[jdom-interest] The CHANGE has BEGUN!

Jason Hunter jhunter at acm.org
Thu Jul 27 01:47:44 PDT 2000

I just checked in a new version of Element.java that's in line with the
proposal I sent out Tuesday.  I haven't started on Document.java yet,
and I'm too tired to start now.

All in all, 559 lines were added and 423 lines removed.  If you don't
want to deal with potentially buggy software, don't do an update for a
while.  If you want to be helpful, update right now and try out the

I changed getContent() to getText() and getTextTrim().  I changed
getMixedContent() to always return whitespace.  I changed addChild() to
addContent().  I changed removeChild() to removeContent().  (And I added
versions of addContent/removeContent that were hitherto forgotten.)  I
also cleaned up the javadocs for the methods I changed; we had some
crazy cut and paste typos in there and behaviors that weren't

I did not change getChild() to getChildElement() or getChildren() to
getChildElements().  The voting on the list has been 3 in favor of
keeping getChild() and 2 in favor of getChildElement().  There doesn't
seem to be a clear consensus, so for now at least I'll leave it the way
all your current code is written and the way Brett's book has it

In a couple places I varied from the first proposal:

I deprecated the old method signatures wherever possible as someone
requested.  We'll remove the methods after the next beta.  Note that a
few internals changed so that 100% backward compatability would be hard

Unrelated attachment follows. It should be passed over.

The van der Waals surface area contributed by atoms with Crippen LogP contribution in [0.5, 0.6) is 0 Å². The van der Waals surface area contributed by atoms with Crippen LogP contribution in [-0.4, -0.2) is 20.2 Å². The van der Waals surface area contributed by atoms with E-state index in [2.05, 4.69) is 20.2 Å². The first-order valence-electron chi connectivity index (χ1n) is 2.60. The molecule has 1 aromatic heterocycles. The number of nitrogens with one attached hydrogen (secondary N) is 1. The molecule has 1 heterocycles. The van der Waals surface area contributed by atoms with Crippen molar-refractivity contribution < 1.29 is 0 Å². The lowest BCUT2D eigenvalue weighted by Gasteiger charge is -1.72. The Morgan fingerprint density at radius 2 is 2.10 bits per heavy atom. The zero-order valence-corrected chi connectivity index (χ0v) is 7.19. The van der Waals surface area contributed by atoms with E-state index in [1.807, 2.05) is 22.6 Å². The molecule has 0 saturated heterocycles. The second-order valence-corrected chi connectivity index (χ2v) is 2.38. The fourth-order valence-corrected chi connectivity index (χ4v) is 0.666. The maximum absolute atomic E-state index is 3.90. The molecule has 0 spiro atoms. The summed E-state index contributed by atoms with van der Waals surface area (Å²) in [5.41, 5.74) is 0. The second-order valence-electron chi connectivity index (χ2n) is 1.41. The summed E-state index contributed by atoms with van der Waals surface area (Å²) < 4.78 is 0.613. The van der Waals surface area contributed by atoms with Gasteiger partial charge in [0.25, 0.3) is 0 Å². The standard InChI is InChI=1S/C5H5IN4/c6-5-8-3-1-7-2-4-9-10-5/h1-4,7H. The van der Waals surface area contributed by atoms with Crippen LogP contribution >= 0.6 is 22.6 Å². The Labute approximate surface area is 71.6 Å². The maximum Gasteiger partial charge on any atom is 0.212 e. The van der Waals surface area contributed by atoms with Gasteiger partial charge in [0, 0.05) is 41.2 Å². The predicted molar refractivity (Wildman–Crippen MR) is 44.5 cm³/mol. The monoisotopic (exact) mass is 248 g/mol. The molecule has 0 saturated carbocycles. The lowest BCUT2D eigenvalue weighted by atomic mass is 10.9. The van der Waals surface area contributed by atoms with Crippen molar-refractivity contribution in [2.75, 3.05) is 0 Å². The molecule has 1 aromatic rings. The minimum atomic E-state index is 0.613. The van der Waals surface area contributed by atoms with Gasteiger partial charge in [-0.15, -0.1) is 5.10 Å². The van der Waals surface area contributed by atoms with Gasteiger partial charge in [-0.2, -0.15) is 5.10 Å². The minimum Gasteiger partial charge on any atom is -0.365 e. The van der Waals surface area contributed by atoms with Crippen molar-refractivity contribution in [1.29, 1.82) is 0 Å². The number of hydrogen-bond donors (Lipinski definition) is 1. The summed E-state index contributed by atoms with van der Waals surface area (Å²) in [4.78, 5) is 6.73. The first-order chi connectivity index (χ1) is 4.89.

to maintain without a lot of code, and in those fairly rare cases I
didn't worry about it.  A few things may break.

I also changed getTextTrim() to normalize internal whitespace, as
Patrick Dowler suggested.  That means all whitespace content will become
a single space, a la HTML.  Let me know if you like this behavior.  I
thought it could be useful with mixed content

  <!-- comment>

because the "pure" getTextTrim() would have returned "Before\n  \n 
After" but now it'll be "Before After".  The potential problem is that
<element>Before  After</element> will also return a single space between
the words.

And finally, I added getChildText() and getChildTextTrim() methods
because dammit I really needed them on the code I was writing this
afternoon, and I deserve to make my life a little easier since I spend
how many hours working for free here.  :-)  If you don't like them, you
can ignore them.  Maybe there's a better way, but no one's found it. 
Regardless, I suspect many of you (David Smiley for sure) will find
these useful when parsing config or data files.


More information about the jdom-interest mailing list